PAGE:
State Sen. Barbara A. Hoffman received the luncheon invitation, but a previous engagement on July 1 will keep her from publicly announcing her support for Mayor Kurt L. Schmoke's re-election bid then. The mayor, she says matter-of-factly, already has her endorsement.
Delegate Elijah E. Cummings most certainly will be there, "alive and in living color" and with the mayor's achievements spouting from his lips.
State Sen. John A. Pica Jr. can't remember whether he has been invited. But, "I am on board," he adds quickly. "I'm expecting a call from Danny or Larry any day, because I know what's on their minds."
Daniel P. Henson III and Larry S. Gibson are Mr. Schmoke's political strategists, the developer and the law professor who, along with Baltimore attorney Ron Shapiro, make up the Schmoke campaign triumvirate. What is on their minds is locking up the support of Baltimore's legislative leaders before Mr. Schmoke officially kicks off his campaign today.
So, when the mayor greets well-wishers at his fried chicken and Korean barbecue fund-raiser at the Baltimore & Ohio Railroad Museum this evening, beside him will be a long line of state senators and delegates, including legislators from the East Baltimore home turf of his most visible challenger, former Mayor Clarence H. "Du" Burns.
"I have committed to Schmoke, and I haven't made any bones about it," said Delegate Clarence "Tiger" Davis, who described Mr. Burns as a "mentor."
"I was a strong supporter of Du Burns. I love Du, but as far as this election is concerned, I am looking toward the future. I'm not going backwards, and that's basically what it boils down to," Mr. Davis said.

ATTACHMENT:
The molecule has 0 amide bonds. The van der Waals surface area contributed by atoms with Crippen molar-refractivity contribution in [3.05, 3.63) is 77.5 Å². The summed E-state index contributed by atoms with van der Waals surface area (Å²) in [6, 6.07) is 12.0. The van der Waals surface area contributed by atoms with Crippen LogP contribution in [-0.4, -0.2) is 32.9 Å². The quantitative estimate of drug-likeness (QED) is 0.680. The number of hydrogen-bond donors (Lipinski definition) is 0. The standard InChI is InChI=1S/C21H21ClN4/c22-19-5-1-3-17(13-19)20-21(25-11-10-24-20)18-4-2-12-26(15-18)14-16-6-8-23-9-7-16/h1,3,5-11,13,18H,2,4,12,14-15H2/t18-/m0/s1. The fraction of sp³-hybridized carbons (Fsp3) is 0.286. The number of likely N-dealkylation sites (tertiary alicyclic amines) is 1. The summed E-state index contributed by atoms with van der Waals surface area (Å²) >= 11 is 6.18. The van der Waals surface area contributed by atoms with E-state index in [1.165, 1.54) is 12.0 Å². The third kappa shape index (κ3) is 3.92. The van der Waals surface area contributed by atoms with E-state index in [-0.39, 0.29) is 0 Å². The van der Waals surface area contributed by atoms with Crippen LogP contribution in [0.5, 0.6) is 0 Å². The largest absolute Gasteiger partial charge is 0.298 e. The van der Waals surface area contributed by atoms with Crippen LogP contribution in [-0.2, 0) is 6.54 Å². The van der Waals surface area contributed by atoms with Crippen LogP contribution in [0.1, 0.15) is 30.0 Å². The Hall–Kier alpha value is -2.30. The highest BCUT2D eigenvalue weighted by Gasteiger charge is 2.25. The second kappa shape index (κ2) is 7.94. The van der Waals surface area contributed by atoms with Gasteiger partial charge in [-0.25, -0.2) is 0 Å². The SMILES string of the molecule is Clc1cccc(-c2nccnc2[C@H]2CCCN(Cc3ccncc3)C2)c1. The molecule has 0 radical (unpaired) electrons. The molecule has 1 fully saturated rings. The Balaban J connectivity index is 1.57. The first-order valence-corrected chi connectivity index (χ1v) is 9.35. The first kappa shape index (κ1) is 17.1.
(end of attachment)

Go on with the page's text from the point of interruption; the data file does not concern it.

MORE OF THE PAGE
Tonight, the Schmoke campaign expects to repeat its successful $20-a-ticket fund-raiser of last June, which drew 2,500 people to the B&O.; Then, as now, city legislators were asked to be on hand.
The drill this time was laid out in a June 12 letter from Mr. Henson, complete with complimentary tickets for the B&O; museum event, an invitation to the July 1 luncheon briefing and a directive to attend a news conference that day "to announce your support for the Mayor."
While many shrugged off that last pronouncement as nothing but making formal support already pledged, some privately questioned the tenor of the request.
They said it suggested "a command performance" from legislators, some of whom hadn't yet talked with Mr. Schmoke.
"A little presumptuous," said one city politician.
"I'm committed to him, but I felt there should be discussion beforehand," said another, who also asked not to be identified.
But most of the mayor's legislative supporters didn't think twice about the request.
"I made it clear several months ago that I thought he was doing a great job and I would be supporting his re-election," said Delegate Howard P. "Pete" Rawlings of West Baltimore.
"We have a budget that's in the black when cities across the country are falling apart. We have managed our resources so the City Council is giving a 5-cent cut in the property tax rate . . . and the mayor has spent more local money for education than any other mayor in the history of the city," Mr. Rawlings said.
"The nature of the relationship that I have with Danny and, to some extent with the mayor, is my support is implicit," said Delegate Salima Siler Marriott of West Baltimore.